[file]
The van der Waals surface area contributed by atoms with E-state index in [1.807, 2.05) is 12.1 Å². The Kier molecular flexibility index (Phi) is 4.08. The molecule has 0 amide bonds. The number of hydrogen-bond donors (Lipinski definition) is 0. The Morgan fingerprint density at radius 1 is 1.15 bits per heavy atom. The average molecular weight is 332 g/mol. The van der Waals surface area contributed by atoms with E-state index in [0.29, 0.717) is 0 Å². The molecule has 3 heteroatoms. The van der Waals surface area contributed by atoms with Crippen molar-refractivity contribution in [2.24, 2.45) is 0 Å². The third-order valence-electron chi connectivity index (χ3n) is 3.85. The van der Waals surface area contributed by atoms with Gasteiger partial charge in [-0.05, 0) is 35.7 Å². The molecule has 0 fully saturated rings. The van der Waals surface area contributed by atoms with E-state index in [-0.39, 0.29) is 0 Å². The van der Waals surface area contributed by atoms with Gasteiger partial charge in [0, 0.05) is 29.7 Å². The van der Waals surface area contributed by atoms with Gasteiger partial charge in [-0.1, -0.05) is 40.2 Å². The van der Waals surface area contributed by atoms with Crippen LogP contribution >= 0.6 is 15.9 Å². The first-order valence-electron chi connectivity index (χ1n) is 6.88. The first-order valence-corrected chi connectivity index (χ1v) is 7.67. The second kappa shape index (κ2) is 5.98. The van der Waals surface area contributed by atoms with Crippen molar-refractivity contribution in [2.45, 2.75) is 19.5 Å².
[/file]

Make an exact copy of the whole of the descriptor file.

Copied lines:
The van der Waals surface area contributed by atoms with E-state index in [1.807, 2.05) is 12.1 Å². The Kier molecular flexibility index (Phi) is 4.08. The molecule has 0 amide bonds. The number of hydrogen-bond donors (Lipinski definition) is 0. The Morgan fingerprint density at radius 1 is 1.15 bits per heavy atom. The average molecular weight is 332 g/mol. The van der Waals surface area contributed by atoms with E-state index in [0.29, 0.717) is 0 Å². The molecule has 3 heteroatoms. The van der Waals surface area contributed by atoms with Crippen molar-refractivity contribution in [2.24, 2.45) is 0 Å². The third-order valence-electron chi connectivity index (χ3n) is 3.85. The van der Waals surface area contributed by atoms with Gasteiger partial charge in [-0.05, 0) is 35.7 Å². The molecule has 0 fully saturated rings. The van der Waals surface area contributed by atoms with E-state index in [-0.39, 0.29) is 0 Å². The van der Waals surface area contributed by atoms with Gasteiger partial charge in [0, 0.05) is 29.7 Å². The van der Waals surface area contributed by atoms with Gasteiger partial charge in [-0.1, -0.05) is 40.2 Å². The van der Waals surface area contributed by atoms with Crippen LogP contribution >= 0.6 is 15.9 Å². The first-order valence-electron chi connectivity index (χ1n) is 6.88. The first-order valence-corrected chi connectivity index (χ1v) is 7.67. The second kappa shape index (κ2) is 5.98. The van der Waals surface area contributed by atoms with Crippen molar-refractivity contribution in [2.45, 2.75) is 19.5 Å².